I have mocked up the trigger mechanism using the 4mm spring stock that I got a couple of months ago and have discovered that I need to modify the pins I'm using to keep the springs in place. That or glue one end of the spring in place. I need something to keep the springs in the proper place while the Rubber Band Gun is assembled. Once it's assembled they are trapped in position and won't go anywhere. I'm re-designing the pins now and will try printing a prototype tonight.
Haven't updated this in a while. I have been working on smaller simpler version RBG that I had hoped to be able to arm the great-nephews/nieces with for Christmas - probably not gonna happen.
I planned to use the simpler RBG's to field test the trigger mechanism. I printed a prototype, my version of a Colt 1908, and it failed miserably - at least that's my opinion. It dry cycles just fine, but when I load it with rubber bands, it does not behave consistently. Sometimes it would cycle through 4-5 shots properly, sometimes it wouldn't fire at all, and sometimes it would fire all the rounds at once. Totally unacceptable behavior and not something that I'd ever try passing off onto a kid, even if they are over 30. Since I copied all of the internals of the PPK directly into the Colt, I know that the PPK won't work either.
I'm re-designing the internals, both to get a more consistent release of the rubber band, and to get rid of those fiddly little springs. After losing the 4th or 5th spring, either on assembly or dis-assembly, I realized that those things have got to go. I don't know of too many boys that won't try tearing something apart if they get the chance, and losing a custom made spring turns this into a paperweight. I'm trying to replace the itty-bitty springs with rubber bands, gotta love it when you can use the ammo to replace a broken spring.
I printed a new test frame last night, and I'll print the new internals tonight. I'll let you know if we have a winner, or just another dud.
Well, it's not exactly a winner, but it's not exactly a dud either. I did print out the re-designed internal parts last night, they appear to work correctly. In my haste to get this thing working, I didn't pay too much attention to the appearance of the beast, so it looks a bit like Frankenstein's monster with bits added on or clipped off here and there.
I've got a good feeling about the release mechanism, it seems to be working properly. I got rid of the custom fiddly itty-bitty springs, instead I'm using a rubber band. You gotta love it when you can use the ammo to make replacement parts. I was originally making the wheel/hammer and the two spacers as three separate parts. I found out last night that loading the rubber bands onto the wheel would separate these parts allowing the rubber bands to jammed in the gap. The hammer/wheel/spacers are now printed as one part.
Right before I quit for the night I found that the rubber bands are getting jammed in the gap between the wheel and the frame at the shooty end of the RBG. What's happening now is that when the trigger is pulled, the sear releases the wheel and the wheel/hammer starts to move, but the wheel gets jammed by the rubber band pinched in the gap. I'm going to open up this gap to see if this corrects the problem, then I think I'll have a working semi-auto RBG - only time will tell.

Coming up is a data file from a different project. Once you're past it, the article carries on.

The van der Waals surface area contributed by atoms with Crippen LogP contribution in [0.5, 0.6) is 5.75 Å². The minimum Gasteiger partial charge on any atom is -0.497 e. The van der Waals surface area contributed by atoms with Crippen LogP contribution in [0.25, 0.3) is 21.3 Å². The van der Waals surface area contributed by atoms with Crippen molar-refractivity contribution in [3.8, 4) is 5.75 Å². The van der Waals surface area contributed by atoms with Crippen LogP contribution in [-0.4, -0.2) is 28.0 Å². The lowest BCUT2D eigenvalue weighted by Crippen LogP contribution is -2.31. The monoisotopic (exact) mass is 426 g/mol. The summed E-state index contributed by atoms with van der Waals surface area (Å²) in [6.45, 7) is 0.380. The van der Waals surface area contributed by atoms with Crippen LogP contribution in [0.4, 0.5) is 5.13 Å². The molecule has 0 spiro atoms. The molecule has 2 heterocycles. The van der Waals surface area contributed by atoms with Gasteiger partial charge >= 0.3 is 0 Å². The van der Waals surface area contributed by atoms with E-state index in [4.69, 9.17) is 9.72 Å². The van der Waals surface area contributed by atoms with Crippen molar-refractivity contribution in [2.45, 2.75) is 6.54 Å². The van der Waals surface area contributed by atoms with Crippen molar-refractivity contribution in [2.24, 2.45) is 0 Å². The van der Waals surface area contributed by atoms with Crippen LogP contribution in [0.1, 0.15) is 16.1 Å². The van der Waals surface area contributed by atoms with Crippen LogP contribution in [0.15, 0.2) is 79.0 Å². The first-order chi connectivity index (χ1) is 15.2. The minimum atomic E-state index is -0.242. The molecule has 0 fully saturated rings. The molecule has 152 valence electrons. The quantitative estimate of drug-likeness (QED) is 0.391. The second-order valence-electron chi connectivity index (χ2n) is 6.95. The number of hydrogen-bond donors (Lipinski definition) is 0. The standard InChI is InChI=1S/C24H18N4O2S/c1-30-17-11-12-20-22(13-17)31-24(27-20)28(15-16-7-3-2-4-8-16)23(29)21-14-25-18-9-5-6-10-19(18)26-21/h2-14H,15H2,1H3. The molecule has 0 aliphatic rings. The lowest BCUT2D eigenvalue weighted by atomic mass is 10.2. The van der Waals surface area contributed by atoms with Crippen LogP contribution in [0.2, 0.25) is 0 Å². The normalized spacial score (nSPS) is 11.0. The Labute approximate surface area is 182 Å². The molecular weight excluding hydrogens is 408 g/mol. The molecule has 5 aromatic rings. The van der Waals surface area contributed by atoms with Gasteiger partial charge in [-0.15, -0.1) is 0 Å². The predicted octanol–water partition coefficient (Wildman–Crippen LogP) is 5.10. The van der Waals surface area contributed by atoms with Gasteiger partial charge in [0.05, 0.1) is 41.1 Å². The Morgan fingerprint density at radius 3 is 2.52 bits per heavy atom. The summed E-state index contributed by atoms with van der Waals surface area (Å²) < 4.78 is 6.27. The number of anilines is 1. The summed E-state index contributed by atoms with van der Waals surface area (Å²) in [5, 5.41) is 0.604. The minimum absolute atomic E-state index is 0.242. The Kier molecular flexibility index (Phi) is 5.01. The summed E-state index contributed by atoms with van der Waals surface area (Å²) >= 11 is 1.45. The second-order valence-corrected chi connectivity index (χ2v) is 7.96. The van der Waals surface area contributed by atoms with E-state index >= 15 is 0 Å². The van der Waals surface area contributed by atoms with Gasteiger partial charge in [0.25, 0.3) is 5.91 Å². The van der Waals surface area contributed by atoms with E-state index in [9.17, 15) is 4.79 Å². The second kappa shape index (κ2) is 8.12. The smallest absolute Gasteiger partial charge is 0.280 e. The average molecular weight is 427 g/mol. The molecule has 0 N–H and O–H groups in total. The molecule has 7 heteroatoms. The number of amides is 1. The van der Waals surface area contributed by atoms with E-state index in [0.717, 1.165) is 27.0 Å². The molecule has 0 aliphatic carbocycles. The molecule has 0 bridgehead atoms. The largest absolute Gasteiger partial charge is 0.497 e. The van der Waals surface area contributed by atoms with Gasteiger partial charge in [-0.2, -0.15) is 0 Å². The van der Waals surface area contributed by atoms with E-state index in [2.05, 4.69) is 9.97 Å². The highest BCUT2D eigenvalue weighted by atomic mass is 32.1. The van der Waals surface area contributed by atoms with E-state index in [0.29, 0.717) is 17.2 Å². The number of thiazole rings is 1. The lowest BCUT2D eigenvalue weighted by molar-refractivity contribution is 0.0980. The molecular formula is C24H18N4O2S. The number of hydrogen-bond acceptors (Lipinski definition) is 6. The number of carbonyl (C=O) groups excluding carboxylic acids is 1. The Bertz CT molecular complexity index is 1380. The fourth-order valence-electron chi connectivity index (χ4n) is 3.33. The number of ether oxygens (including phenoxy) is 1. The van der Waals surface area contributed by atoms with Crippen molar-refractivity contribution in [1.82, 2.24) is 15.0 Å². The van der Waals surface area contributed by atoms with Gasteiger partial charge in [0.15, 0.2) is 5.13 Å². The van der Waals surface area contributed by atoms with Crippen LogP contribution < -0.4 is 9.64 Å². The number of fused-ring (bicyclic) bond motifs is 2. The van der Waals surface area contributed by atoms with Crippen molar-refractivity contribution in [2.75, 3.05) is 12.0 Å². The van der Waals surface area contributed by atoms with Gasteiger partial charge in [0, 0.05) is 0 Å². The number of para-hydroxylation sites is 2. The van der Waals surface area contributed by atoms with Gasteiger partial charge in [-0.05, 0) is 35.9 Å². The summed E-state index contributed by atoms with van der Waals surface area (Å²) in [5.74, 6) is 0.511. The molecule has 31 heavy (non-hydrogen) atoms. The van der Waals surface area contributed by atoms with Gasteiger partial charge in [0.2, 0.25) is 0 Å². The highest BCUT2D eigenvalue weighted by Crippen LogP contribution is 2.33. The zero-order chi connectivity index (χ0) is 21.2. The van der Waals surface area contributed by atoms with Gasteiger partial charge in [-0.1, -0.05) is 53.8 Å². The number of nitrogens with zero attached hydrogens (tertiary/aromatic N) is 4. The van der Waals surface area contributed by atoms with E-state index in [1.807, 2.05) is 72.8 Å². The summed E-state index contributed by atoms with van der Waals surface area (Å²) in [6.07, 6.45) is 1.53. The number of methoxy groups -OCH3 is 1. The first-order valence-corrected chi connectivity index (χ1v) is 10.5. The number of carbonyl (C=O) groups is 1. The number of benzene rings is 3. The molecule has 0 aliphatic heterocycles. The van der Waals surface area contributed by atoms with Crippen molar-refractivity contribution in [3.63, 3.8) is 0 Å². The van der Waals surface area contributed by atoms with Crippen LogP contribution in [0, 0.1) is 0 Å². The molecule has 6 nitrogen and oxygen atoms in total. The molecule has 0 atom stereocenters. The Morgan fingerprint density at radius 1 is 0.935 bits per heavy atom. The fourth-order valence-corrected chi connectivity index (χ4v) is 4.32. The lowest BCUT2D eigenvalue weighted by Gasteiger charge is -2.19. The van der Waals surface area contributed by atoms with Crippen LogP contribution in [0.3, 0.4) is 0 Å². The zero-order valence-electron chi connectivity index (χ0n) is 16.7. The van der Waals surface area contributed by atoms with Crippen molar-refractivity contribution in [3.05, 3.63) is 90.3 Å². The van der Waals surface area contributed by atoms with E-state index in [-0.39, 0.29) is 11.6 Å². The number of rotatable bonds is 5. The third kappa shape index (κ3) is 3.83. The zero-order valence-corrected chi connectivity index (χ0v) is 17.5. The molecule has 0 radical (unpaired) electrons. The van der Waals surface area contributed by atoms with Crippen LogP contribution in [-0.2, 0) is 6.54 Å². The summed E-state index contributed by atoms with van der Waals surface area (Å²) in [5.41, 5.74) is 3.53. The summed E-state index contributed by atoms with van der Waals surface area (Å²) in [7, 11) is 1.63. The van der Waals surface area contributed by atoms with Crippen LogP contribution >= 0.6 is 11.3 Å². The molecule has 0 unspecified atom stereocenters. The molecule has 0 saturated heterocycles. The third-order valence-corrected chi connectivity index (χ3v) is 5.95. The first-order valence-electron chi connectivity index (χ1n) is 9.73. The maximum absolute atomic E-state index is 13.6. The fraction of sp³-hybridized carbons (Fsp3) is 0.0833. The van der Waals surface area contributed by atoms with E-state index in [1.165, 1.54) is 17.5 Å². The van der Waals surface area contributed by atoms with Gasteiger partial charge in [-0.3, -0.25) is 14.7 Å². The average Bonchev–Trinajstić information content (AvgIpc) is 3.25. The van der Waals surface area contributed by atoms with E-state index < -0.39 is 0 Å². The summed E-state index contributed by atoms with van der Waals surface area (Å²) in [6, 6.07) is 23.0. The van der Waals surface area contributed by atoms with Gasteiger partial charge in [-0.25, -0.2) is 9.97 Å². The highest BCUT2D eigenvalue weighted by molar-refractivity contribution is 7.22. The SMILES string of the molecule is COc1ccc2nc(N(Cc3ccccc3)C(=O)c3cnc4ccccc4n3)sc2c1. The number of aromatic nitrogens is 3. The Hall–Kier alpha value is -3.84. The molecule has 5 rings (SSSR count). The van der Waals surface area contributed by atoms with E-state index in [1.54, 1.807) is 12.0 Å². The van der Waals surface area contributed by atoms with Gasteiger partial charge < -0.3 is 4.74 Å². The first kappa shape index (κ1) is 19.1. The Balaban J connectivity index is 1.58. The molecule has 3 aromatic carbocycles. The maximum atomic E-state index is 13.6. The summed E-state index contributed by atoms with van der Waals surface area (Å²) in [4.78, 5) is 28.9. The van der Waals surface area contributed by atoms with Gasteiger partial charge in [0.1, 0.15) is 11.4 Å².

If/when I get it working tonight I'll take some pictures of this monstrosity in all its' glory? I'll let you know tomorrow if we've got a working RBG, or just another plastic paper-weight.
There's still no joy in Mudville, and I don't have pictures but I've got the next best thing a bitmap and a 3D PDF.
The bitmap below shows the current working bits of the RBG.
This shows the RH side of the test frame that I have printed, the Hammer/wheel, the Sear, the Trigger and the link, labeled Trigger2, between the trigger and the Sear that causes the Sear to release the Hammer/wheel. For some reason, that I have yet to figure out, I cannot change the layer/color of the trigger, the link or the sear - they're always blue. (Maybe they're sad because they don't work?)
The problem that I'm having right now is that as a single shot RBG this works just fine. When I load multiple "rounds" onto the hammer/wheel, it goes into MetalStorm mode discharging everything at once. While impressive, it's not exactly the result I was after. I've even tried loading just one rubber band, then rotating the wheel as if multiple rounds were loaded. This should cause the RBG to dry-fire until the loaded band comes around. Nope, wheel just rotates.
Sitting here looking at it I may have had an idea, it was either that or a brain-fart - too early to tell. I'm starting to think that the problem is where I have the rubber band that I am using as the sear spring attached to the sear. It is currently wrapped around the sear, so I don't think the rubber band has much leverage to move the sear back into position to stop the hammer/wheel. I know it's possible to make this work, I've watched videos of a guy building a semi-auto RBG out of plywood that uses a similar set-up - principles are the same anyway.
I'm going to try adding a lever at the bottom of the sear that will project toward the rear of the gun. I should be able to double or triple the amount of leverage that the sear spring can apply on the sear. Of course I'll have to modify the existing cavity for the sear, but that's what mills were invented for wasn't it? If it works, then I'll modify the print files, print the parts again, and see if it still works.